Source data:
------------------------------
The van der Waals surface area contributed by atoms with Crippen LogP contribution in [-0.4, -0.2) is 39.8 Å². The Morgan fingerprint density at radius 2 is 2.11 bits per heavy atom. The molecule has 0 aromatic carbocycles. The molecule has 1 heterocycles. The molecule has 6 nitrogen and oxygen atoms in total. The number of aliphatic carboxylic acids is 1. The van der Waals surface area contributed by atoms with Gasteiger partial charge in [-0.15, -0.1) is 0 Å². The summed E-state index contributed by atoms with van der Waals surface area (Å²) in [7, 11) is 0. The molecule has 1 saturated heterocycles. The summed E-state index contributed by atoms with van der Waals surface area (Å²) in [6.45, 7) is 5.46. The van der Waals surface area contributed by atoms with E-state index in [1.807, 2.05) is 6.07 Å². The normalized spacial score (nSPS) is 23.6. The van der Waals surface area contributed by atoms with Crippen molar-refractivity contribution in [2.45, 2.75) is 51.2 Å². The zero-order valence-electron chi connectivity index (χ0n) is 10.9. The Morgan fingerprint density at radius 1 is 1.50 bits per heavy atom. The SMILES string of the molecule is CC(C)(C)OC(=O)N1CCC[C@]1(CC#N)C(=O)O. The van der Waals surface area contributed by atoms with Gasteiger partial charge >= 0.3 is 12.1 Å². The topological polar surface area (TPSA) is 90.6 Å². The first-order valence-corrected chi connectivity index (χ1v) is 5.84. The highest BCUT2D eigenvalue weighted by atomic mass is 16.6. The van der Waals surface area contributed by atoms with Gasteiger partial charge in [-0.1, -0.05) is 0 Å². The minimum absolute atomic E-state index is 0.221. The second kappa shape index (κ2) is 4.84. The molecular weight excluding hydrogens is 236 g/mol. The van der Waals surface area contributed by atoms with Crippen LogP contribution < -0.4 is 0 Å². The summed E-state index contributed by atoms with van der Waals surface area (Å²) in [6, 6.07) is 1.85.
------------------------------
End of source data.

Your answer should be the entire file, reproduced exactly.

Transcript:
The van der Waals surface area contributed by atoms with Crippen LogP contribution in [-0.4, -0.2) is 39.8 Å². The Morgan fingerprint density at radius 2 is 2.11 bits per heavy atom. The molecule has 0 aromatic carbocycles. The molecule has 1 heterocycles. The molecule has 6 nitrogen and oxygen atoms in total. The number of aliphatic carboxylic acids is 1. The van der Waals surface area contributed by atoms with Gasteiger partial charge in [-0.15, -0.1) is 0 Å². The summed E-state index contributed by atoms with van der Waals surface area (Å²) in [7, 11) is 0. The molecule has 1 saturated heterocycles. The summed E-state index contributed by atoms with van der Waals surface area (Å²) in [6.45, 7) is 5.46. The van der Waals surface area contributed by atoms with E-state index in [1.807, 2.05) is 6.07 Å². The normalized spacial score (nSPS) is 23.6. The van der Waals surface area contributed by atoms with Crippen molar-refractivity contribution in [2.45, 2.75) is 51.2 Å². The zero-order valence-electron chi connectivity index (χ0n) is 10.9. The Morgan fingerprint density at radius 1 is 1.50 bits per heavy atom. The SMILES string of the molecule is CC(C)(C)OC(=O)N1CCC[C@]1(CC#N)C(=O)O. The van der Waals surface area contributed by atoms with Gasteiger partial charge >= 0.3 is 12.1 Å². The topological polar surface area (TPSA) is 90.6 Å². The first-order valence-corrected chi connectivity index (χ1v) is 5.84. The highest BCUT2D eigenvalue weighted by atomic mass is 16.6. The van der Waals surface area contributed by atoms with Gasteiger partial charge in [-0.1, -0.05) is 0 Å². The minimum absolute atomic E-state index is 0.221. The second kappa shape index (κ2) is 4.84. The molecular weight excluding hydrogens is 236 g/mol. The van der Waals surface area contributed by atoms with Crippen LogP contribution < -0.4 is 0 Å². The summed E-state index contributed by atoms with van der Waals surface area (Å²) in [6, 6.07) is 1.85.